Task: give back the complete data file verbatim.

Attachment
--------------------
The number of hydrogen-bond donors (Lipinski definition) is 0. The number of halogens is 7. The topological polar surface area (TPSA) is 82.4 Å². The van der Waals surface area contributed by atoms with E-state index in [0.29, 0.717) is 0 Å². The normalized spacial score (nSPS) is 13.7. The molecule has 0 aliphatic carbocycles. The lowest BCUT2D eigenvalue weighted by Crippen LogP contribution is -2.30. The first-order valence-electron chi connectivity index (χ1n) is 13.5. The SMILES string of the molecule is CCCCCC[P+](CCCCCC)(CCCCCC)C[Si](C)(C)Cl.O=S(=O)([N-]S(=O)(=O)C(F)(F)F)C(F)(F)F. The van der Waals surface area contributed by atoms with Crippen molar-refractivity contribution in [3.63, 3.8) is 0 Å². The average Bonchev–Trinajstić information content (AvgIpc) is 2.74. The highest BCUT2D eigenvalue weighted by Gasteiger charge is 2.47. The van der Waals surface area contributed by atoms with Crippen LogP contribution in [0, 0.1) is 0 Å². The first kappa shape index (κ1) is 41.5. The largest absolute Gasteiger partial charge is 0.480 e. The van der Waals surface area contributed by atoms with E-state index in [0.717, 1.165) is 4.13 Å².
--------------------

The number of hydrogen-bond donors (Lipinski definition) is 0. The number of halogens is 7. The topological polar surface area (TPSA) is 82.4 Å². The van der Waals surface area contributed by atoms with E-state index in [0.29, 0.717) is 0 Å². The normalized spacial score (nSPS) is 13.7. The molecule has 0 aliphatic carbocycles. The lowest BCUT2D eigenvalue weighted by Crippen LogP contribution is -2.30. The first-order valence-electron chi connectivity index (χ1n) is 13.5. The SMILES string of the molecule is CCCCCC[P+](CCCCCC)(CCCCCC)C[Si](C)(C)Cl.O=S(=O)([N-]S(=O)(=O)C(F)(F)F)C(F)(F)F. The van der Waals surface area contributed by atoms with Crippen molar-refractivity contribution in [3.63, 3.8) is 0 Å². The average Bonchev–Trinajstić information content (AvgIpc) is 2.74. The highest BCUT2D eigenvalue weighted by Gasteiger charge is 2.47. The van der Waals surface area contributed by atoms with Crippen LogP contribution in [0, 0.1) is 0 Å². The first kappa shape index (κ1) is 41.5. The largest absolute Gasteiger partial charge is 0.480 e. The van der Waals surface area contributed by atoms with E-state index in [0.717, 1.165) is 4.13 Å².